Marcus Luttrell’s Dog Was Shot, so the US Navy SEAL Went ‘John Wick’ on the Culprits

Photo Credit: 1. Kevin C. Cox / Getty Images 2. GreatAmericans DotCom / YouTube
Photo Credit: 1. Kevin C. Cox / Getty Images 2. GreatAmericans DotCom / YouTube

In a move reminiscent of the John Wick films, retired US Navy SEAL Marcus Luttrell took extreme measures to corner the men who’d murdered his beloved dog. The entire incident was captured on a phone call to 911, during which the decorated veteran reached speeds of over 100 MPH.

Marcus Luttrell had a life-long dream of joining the US military

Close-up of Marcus Luttrell's face
Marcus Luttrell at the Conservative Political Action Conference, 2021. (Photo Credit: Brandon Bell / Getty Images)

Marcus Luttrell was born on November 7, 1975 in Houston, Texas. Always destined to serve his country, he began training to become a US Navy SEAL when he was just 14 years old, enlisting the help of US Army veteran Billy Shelton.

In March 1999, Luttrell enlisted in the US Navy and attended both Boot Camp and Hospital Corpsman A-school. Upon graduating, he was transferred to Basic Underwater/SEAL (BUD/S) Class 226. However, a fractured femur delayed his completion of the program, meaning he graduated with Class 228 on April 21, 2000.

Luttrell then attended jump school and SEAL Qualification Training (SQT), earning his Navy Enlisted Classification (NEC) 5326 Combatant Swimmer (SEAL) and Naval Special Warfare Insignia on February 2, 2001. To finish his training, he was sent to Fort Bragg, North Carolina to complete the six-month Special Operations Combat Medic (SOCM) course.

Deployed to Iraq

US Navy SEAL looking through binoculars
US Navy SEAL positioned in Ramadi, Iraq, 2007. (Photo Credit: John Moore / Getty Images)

Marcus Luttrell was deployed to Iraq on April 14, 2003, as part of the US invasion triggered by the 9/11 attacks. Serving from 2003-05, he and SEAL Team 5 were tasked with quelling resistance and searching for weapons of mass destruction (WMDs).

Once that was completed, the team carried out the capture and elimination of terrorists. Their primary targets were supporters of former Iraqi leader Saddam Hussein, who had since gone into hiding.

Operation Red Wings

Matthew Axelson, Daniel R. Healy, James Suh, Marcus Luttrell, Eric S. Patton and Michael P. Murphy standing together in uniform
US Navy SEALs who took part in Operation Red Wings: Matthew Axelson, Daniel R. Healy, James Suh, Marcus Luttrell, Eric S. Patton and Michael P. Murphy. (Photo Credit: U.S. Navy / Wikimedia Commons / Public Domain)

Following his deployment to Iraq, Marcus Luttrell was sent to Afghanistan with SEAL Team 10, as part of SEAL Delivery Vehicle Team 1 (SDV-1). It was during this time that he was involved in Operation Red Wings.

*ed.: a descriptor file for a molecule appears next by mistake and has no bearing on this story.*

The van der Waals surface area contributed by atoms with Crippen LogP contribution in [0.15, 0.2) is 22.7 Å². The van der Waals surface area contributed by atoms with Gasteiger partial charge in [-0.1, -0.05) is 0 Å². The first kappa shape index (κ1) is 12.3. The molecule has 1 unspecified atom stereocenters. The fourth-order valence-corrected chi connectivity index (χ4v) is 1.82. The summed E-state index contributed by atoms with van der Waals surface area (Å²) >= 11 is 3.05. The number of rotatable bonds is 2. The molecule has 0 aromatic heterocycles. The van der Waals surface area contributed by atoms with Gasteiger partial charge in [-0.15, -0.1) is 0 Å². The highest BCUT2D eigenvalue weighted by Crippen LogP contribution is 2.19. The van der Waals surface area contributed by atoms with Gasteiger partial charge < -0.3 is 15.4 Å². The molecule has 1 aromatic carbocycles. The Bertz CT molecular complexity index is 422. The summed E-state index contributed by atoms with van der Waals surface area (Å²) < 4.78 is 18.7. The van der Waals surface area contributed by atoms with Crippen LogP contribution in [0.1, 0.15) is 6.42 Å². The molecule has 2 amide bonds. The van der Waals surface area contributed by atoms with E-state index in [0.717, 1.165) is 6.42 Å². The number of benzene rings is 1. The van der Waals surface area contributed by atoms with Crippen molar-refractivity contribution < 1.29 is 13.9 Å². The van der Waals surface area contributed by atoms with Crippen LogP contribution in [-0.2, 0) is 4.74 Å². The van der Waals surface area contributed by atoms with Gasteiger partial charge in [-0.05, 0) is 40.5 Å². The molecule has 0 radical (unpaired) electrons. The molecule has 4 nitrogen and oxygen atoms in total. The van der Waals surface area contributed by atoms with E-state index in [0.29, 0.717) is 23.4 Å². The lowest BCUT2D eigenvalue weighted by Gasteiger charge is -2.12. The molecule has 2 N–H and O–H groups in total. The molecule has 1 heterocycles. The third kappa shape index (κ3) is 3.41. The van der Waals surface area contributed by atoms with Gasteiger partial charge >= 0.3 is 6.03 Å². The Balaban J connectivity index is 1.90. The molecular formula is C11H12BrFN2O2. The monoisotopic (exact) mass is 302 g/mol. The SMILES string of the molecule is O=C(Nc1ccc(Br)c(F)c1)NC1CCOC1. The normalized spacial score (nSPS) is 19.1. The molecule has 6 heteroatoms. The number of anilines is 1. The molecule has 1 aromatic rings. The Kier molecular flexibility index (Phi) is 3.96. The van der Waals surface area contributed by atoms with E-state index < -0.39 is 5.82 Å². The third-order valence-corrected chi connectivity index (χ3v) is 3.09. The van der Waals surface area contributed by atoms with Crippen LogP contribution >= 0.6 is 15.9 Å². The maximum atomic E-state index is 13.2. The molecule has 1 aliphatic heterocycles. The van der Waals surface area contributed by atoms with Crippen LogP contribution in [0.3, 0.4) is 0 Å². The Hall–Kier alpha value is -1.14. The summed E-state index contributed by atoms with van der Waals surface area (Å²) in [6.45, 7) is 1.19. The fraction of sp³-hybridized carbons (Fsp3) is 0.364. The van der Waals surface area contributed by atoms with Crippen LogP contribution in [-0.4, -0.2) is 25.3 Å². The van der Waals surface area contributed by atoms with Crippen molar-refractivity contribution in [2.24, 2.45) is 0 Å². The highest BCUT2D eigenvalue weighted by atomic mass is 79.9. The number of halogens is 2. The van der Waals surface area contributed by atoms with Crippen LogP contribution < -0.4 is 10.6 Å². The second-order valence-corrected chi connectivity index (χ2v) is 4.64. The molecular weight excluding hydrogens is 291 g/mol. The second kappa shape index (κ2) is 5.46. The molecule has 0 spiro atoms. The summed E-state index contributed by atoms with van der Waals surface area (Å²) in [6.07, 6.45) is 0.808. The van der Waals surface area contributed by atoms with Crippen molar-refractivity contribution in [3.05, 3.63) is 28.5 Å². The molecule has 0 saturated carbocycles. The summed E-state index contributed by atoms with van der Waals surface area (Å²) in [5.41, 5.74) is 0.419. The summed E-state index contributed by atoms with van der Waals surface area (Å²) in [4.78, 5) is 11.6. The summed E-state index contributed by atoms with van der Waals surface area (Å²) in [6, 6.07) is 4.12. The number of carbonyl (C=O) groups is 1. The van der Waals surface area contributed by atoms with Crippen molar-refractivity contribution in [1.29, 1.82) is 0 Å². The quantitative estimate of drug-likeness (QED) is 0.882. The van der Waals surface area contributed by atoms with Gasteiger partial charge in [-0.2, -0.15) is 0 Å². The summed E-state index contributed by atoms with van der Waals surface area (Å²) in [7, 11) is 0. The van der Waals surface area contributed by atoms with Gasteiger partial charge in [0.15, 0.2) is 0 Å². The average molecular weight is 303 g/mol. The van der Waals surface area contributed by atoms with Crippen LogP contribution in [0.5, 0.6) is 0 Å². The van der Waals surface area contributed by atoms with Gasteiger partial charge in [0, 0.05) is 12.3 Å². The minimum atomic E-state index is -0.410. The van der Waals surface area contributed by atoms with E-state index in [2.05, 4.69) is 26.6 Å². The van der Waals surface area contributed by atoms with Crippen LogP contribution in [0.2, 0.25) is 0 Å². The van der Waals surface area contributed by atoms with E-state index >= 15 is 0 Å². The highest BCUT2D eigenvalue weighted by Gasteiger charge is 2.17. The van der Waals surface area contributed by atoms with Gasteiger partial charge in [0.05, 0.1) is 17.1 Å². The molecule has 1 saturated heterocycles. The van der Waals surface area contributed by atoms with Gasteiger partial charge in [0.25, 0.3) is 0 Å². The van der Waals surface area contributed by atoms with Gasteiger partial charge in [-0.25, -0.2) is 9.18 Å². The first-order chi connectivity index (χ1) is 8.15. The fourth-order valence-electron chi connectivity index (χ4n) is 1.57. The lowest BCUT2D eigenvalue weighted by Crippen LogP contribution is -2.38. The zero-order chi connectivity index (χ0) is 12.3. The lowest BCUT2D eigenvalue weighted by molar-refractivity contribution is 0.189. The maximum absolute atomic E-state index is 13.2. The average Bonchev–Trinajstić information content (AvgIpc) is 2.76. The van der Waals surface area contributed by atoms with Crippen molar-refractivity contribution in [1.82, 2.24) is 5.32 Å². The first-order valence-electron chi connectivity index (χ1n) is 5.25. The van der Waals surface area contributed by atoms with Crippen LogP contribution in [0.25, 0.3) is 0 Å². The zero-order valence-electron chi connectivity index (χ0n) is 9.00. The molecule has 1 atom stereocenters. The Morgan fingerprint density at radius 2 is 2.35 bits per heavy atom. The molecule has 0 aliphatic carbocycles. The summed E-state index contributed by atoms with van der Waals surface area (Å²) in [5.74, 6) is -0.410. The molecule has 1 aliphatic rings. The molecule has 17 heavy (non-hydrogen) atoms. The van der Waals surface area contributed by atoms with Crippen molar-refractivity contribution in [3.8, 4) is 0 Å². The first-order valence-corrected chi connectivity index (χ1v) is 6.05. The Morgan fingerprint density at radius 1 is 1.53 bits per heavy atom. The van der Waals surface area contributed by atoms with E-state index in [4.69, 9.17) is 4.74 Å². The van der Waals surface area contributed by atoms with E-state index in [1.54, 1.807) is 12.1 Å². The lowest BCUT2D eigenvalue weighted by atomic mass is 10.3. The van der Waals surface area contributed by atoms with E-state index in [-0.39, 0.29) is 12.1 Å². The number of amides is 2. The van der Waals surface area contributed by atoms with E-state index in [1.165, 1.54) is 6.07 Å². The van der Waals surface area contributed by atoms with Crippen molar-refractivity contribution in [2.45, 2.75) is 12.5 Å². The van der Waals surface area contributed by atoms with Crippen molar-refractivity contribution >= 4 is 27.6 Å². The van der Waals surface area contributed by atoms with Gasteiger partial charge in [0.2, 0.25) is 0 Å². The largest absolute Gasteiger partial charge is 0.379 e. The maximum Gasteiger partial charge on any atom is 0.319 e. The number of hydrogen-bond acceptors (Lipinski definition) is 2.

Luttrell and the men of the SDV-1’s Special Reconnaissance element were searching for Ahmad Shah, and had hunkered down in the rocks along a steep ridge overlooking the militia leader’s position. While they’d hoped their presence would remain unknown, it quickly became clear that they’d been seen, as Taliban fighters took aim with 82 mm mortars, RPK machine guns, RPG-7s and AK-47s.

All but Luttrell were killed in the assault, including a helicopter crew shot down during an attempted rescue. The US Navy SEAL was left unconscious and severely injured, suffering a broken back, several fractures and shrapnel wounds. Once he’d regained consciousness, he managed to evade the Taliban with the help of local Pashtun villagers, and was eventually rescued by US Army Rangers and the Afghan National Army.

Ahmad Shah survived Operation Red Wings, but was later killed in a firefight with Pakistani police in 2008.

Marcus Luttrell recovered from his injuries

Close-up of Marcus Luttrell's face
Marcus Luttrell. (Photo Credit: Bob Chamberlin / Los Angeles Times / Getty Images)

Upon returning from the Middle East, Marcus Luttrell was given a dog – a Labrador Retriever he named DASY, in honor of the comrades he lost during Operation Red Wings. For his actions in Afghanistan, he was awarded the Navy Cross and a Purple Heart. He later published Lone Survivor: The Eyewitness Account of Operation Redwing and the Lost Heroes of SEAL Team 10, about his experiences during the deadly mission.

The book has been shrouded in controversy, with debates over the number of enemy fighters Luttrell and his comrades took on during Operation Red Wings. While he estimated after the fact that the size of the Taliban force was between 20-35 rebels, in Lone Survivor he wrote that their numbers could have been anywhere from 80-200. While official estimates differ, they all present amounts that are far lower than Luttrell’s initial total.